Group Urges Bishop to Reach out to Victims
By Bill Luckett
June 16, 2004
CHEYENNE -- Three people saying they have been molested by clergy called on Wyoming Catholic Bishop David Ricken on Tuesday to take proactive steps to help assure that the state's churches are safe places for children.
Paula Glover, spokeswoman for the Diocese of Cheyenne, responded that Ricken has already taken several steps along the lines of what the three asked, including meeting with victims of the Rev. Anthony Jablonowski.
Jablonowski pleaded no contest in April to taking indecent liberties with a teenager almost 20 years ago after allegations surfaced that he held secret rituals in which male parishioners were stripped, strung upside down and flogged in the basement of St. Anthony Catholic Church in Guernsey. He was sentenced to up to seven years in prison, but could get out in one year with good behavior.
People attending a press conference Tuesday in front of the Catholic Church's state headquarters here included Peter Isely and Mary Grant, who are board members of the Survivors Network of those Abused by Priests (SNAP), and John Brourink, a Presbyterian member of SNAP who says he was abused by his former minister.
They chose to hold their press conference at the Catholic Church because of Jablonowski's recent conviction and because Catholic bishops are meeting in Denver to discuss sexual abuse. But they stressed that the problem isn't confined to a single religion.
They called on Ricken specifically to personally visit parishes that Jablonowski visited and worked at and to make apologies. They also want the bishop to publicly urge other victims or witnesses to contact law enforcement and get help.
Glover could not say specifically whether Ricken has apologized or intends to, and Ricken was unavailable for comment Tuesday.
But, she said, Ricken visited Guernsey days after Jablonowski's conviction to hold a healing service, which she described as a significant and important event.
Ricken has personally met with the victims who have requested meetings with him, Glover said, but he has not publicized that fact like some bishops across the nation have.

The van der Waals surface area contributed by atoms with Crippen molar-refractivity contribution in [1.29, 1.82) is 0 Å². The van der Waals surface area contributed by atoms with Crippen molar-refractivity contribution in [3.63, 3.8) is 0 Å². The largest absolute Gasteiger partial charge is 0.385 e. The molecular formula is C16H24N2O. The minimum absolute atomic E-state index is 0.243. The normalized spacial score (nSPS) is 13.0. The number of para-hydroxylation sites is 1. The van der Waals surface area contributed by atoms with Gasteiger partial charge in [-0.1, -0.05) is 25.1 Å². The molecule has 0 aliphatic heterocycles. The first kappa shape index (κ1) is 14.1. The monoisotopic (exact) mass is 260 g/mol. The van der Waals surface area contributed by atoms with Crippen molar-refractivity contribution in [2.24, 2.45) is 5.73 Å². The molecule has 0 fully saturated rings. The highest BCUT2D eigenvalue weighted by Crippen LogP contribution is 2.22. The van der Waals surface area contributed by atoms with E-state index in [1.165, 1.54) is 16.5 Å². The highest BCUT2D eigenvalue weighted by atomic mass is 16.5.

The church has urged its members to report sexual misconduct by clergy, and the Wyoming Catholic Register even prints a reporting form two or three times a year, she said.
The SNAP members said Brourink is a living example of sexual abuse committed by a Presbyterian minister, who is now dead.
Brourink said he was groomed from age 15 by a well-known man in his Cheyenne church for future sexual abuse, and the man raped him after he became an adult. Then he turned to his minister for counsel and support.
"The minister of the church sexually assaulted me 10 days after I had been raped," Brourink said.
He said his church at the state and national level sided with his local church, and then he reported the incidents to police, who were unhelpful.
"When I tried 10 years ago, the Cheyenne police would not listen to me," he said, and now the perpetrator is dead.
Grant said Brourink's story is very common for victims of molestation by clergy, and that kind of treatment can make it difficult for victims to report abuse.
"We want the victims to know that they're not alone," Grant said. "We, too, were abused by priests."
She urged any victims of abuse by clergy members to come forward in order to better ensure that churches are safe places for children.
Isely said abuse itself is traumatic, but the aftermath can be even more so.
Still, he said, although it is difficult, it is worse for abuse victims to remain silent than it is for them to come forward and report their experiences to the proper authorities.
Any original material on these pages is copyright © BishopAccountability.org 2004. Reproduce freely with attribution.